Unallocable personnel costs Inconsistent treatment of costs Not able to document costs versus benefits received Unnecessary costs
Costs allocable to a particular federal award may not be charged to other federal awards to overcome fund deficiencies, to avoid restrictions imposed by law or terms of the federal award or for other reasons (2 CFR 225).
All benefiting activities must receive an appropriate allocation of indirect costs (2 CFR 225).
A cost is considered reasonable if, in its nature and amount, it does not exceed that which would be incurred by a prudent person under the circumstances prevailing at the time the decision was made to incur the cost.
Is the type of cost generally recognized as ordinary and necessary for the organization’s operation or award performance? How does the cost compare to market prices for similar goods and services? Did the costs involve significant deviations from established practices of the organization which might unjustifiable increase costs charged to the award?
Unreasonable Cost – Communicator Clearboard Customized Kits VS. Page Protectors Unnecessary Cost – Unused and Under-Used Purchases
AN ALLOCABLE COST MAY NOT BE ALLOWABLEOR REASONABLE.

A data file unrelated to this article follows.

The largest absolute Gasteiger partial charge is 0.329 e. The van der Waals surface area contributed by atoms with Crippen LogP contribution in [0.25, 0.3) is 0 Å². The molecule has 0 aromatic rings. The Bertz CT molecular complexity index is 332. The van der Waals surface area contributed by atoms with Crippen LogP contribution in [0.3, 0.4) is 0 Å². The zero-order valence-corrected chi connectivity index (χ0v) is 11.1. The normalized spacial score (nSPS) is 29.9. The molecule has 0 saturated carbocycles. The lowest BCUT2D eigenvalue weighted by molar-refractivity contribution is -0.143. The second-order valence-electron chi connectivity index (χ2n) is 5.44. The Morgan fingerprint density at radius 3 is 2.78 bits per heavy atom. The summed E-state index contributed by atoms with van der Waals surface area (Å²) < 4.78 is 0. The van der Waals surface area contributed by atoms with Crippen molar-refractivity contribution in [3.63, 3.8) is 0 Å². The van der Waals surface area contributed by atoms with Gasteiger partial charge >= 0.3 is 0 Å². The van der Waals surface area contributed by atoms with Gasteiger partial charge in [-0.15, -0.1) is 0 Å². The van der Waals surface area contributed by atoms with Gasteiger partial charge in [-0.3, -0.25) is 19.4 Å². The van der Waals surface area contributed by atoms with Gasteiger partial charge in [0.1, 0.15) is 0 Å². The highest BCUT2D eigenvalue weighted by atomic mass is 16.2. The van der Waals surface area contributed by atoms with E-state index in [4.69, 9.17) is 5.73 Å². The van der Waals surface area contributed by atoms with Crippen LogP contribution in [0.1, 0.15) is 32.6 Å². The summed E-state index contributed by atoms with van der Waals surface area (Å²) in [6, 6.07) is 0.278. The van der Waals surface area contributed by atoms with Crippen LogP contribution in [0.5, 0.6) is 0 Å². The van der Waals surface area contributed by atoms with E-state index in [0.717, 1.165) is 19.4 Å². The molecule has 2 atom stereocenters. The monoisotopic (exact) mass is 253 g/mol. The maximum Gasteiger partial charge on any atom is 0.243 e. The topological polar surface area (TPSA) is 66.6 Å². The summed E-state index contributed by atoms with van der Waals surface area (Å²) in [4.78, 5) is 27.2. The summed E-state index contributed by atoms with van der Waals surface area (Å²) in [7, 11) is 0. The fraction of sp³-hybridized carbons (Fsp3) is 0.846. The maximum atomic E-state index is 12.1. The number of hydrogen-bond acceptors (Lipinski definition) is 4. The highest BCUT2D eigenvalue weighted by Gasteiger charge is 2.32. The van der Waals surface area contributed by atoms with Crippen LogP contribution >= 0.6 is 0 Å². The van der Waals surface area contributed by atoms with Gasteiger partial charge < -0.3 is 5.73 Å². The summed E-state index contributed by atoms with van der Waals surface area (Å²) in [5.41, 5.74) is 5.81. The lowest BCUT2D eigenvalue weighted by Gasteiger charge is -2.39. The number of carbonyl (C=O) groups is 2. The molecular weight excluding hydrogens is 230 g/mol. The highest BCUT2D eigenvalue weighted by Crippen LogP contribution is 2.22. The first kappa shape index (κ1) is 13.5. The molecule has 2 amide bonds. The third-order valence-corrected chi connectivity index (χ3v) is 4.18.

Alcoholic beverages Bad debts Contingency reserves Entertainment Fines and Penalties Fund Raising and Investment management Lobbying
Defense…(Legal costs) Donations and contributions Fines and penalties Idle facilities and idle capacity Membership, subscriptions and professional activities Losses on other agreements/contracts Housing and personal living expenses Compensation for personal services (e.g., private automobile) Food and beverages
Agencies are not managing daily operations of grant supported activities Agencies do not have procedures that ensure financial accountability What findings has RSA identified related to Allowable and Allocable Costs?
COST PRINCIPLES FOR STATE, LOCAL, AND INDIAN TRIBAL GOVERNMENTS 2 CFR 225 34 CFR 80.20(a) 34 CFR 80.40(a)